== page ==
Books: The Last War
Author: Sandipan Deb
Publisher: Pan Macmillan
According to legend, the Gandiva, last wielded by Arjun of the Mahabharata, was a very special bow. Created by Brahma, it is said that just plucking its string caused a thunderous rumble that made hardened warriors quake. Given the aura of power that this legendary weapon carries, it’s a little odd to read of a gun that is affectionately nicknamed “Gandu” and realise that this is the modern-day version of the Gandiva.
Gandu and its owner, Jeet, appear in Sandipan Deb’s The Last War. Deb sets the story of the Mahabharata in contemporary Mumbai and casts the Kauravas and Pandavas as two rival gangs vying for the position of top dog of the underworld. Abuses fly as do bullets. There are car chases, cricket bookies, cell phones and all the other staples of the seedy underworld as we know it from Bollywood. Much like a masala flick, The Last War has lots of drama, many cliches and very little logic.
In 1955, a Parsi smuggler called Rustom Pestonjee spots a street performer on Marine Drive whose trick is to place apples on the heads of three small boys only to knock them off using a bow and arrows. The archer is Yash Kuru and the three boys are his nephews: the frail Shiv, the blind Shankar and Satya, who is the smartest and least privileged because his mother was a maidservant. Pestonjee hires Yash as his hitman when the archer’s aim with a gun proves to as sharp as with bows and arrows. Soon enough, Yash becomes Pestonjee’s right hand man and on his deathbed, the Parsi inexplicably leaves his business to Yash.
Eager to establish a line of continuity, Yash gets Shiv and Shankar married off to women who are considered suitable for various reasons. Shankar’s wife comes from a family that is in dire financial straits and whose businesses Yash wants as a cover for his illegal activities. For Shiv, whose heart is too weak to handle the exertion that is part and parcel of the sexual act, Yash finds a young woman who is considered unmarriageable because she had a child out of wedlock. To Yash, this past proves her childbearing potential . Also, because she’s had that one pre-marital, sexual relationship, Yash is confident he can arm-twist her into having sex with men of his choosing once she’s married. These sexual encounters will lead to babies and the Kuru line will be healthy and lengthy. It’s a wonder Yash managed an empire with such absurd logic.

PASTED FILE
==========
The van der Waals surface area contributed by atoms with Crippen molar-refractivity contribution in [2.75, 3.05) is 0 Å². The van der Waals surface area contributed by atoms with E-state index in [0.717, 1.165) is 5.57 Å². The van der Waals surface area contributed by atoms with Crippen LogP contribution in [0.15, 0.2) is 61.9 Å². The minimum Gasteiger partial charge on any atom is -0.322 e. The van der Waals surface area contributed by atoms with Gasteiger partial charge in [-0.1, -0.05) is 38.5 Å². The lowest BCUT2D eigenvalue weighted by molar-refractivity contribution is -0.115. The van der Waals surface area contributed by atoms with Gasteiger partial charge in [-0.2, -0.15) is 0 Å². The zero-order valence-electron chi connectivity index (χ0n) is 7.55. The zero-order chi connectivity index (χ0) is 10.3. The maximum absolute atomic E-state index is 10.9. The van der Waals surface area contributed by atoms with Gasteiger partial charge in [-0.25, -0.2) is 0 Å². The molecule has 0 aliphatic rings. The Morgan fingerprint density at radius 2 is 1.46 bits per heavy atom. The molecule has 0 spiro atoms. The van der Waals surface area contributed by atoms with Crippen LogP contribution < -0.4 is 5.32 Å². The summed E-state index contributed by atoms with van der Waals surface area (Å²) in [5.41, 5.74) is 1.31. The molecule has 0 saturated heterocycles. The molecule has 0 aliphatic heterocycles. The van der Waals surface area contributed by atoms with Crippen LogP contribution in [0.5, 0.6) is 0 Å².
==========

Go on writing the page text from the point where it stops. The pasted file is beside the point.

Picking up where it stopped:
Deb hurtles through these early episodes and strips all the bits from the original epic that he felt were extraneous. For example, the Pandavas are three instead of five in The Last War while the Kauravas are essentially two (give or take a sister who is largely inconsequential). Deb has no time for Nakul, Sahadev or any of the Kauravas other than Duryodhan (had Draupadi not bayed for Dusshasan’s blood, Deb would probably have axed him too).
The Last War pits two trios against one another. Representing the Pandavas are Rishabh, Vikram and Jeet, who are to be confused with Yudhishthir, Bheem and Arjun respectively. Helping them out is Kishenbhai (no prizes for guessing his epic identity) and Jahn, Deb’s attempt at Draupadi. Opposing them is Rahul, the modern-day Duryodhan, ably assisted by Karl Fernandes (Karna) and Ranjit (Dusshasan). Their Kurukshetra is Mumbai with its grimier neighbourhoods like Chembur, Andheri and, of course, Dharavi. Cars overturn, warehouses blow up, boys and old men are killed. The police watch and do nothing because the gangsters are only killing each other, not civilians.
The Mahabharata fascinates us even today because the questions and issues it raised continue to perplex us. The Last War is disappointing because it blunts the edge of so many of the political and moral dilemmas that enrich the Mahabharata. Too many of the characters are flattened into stereotypes. Those who were fiery in the epic become brash and obnoxious in the novel. Diplomats are turned into doormats. Deb was clearly impatient to get to the bit where the boys play with their toys and this has robbed complex characters like Karna (Karl), Gandhari (Aditi) and Vidur (Satya) . Even Jahn, who gets much of the author’s attention, is a crudely-wrought character who bludgeons her way through the story.
However, The Last War is successful in its aim of turning the Mahabharata into a pacy thriller. It’s an easy read, which is both its strength as well as its failing. The novel strips nuance from the stories of the Mahabharata like scales and guts are ripped off and out of a fish. What emerges is a meaty story but one that’s denuded of much of its beauty and glinting insight.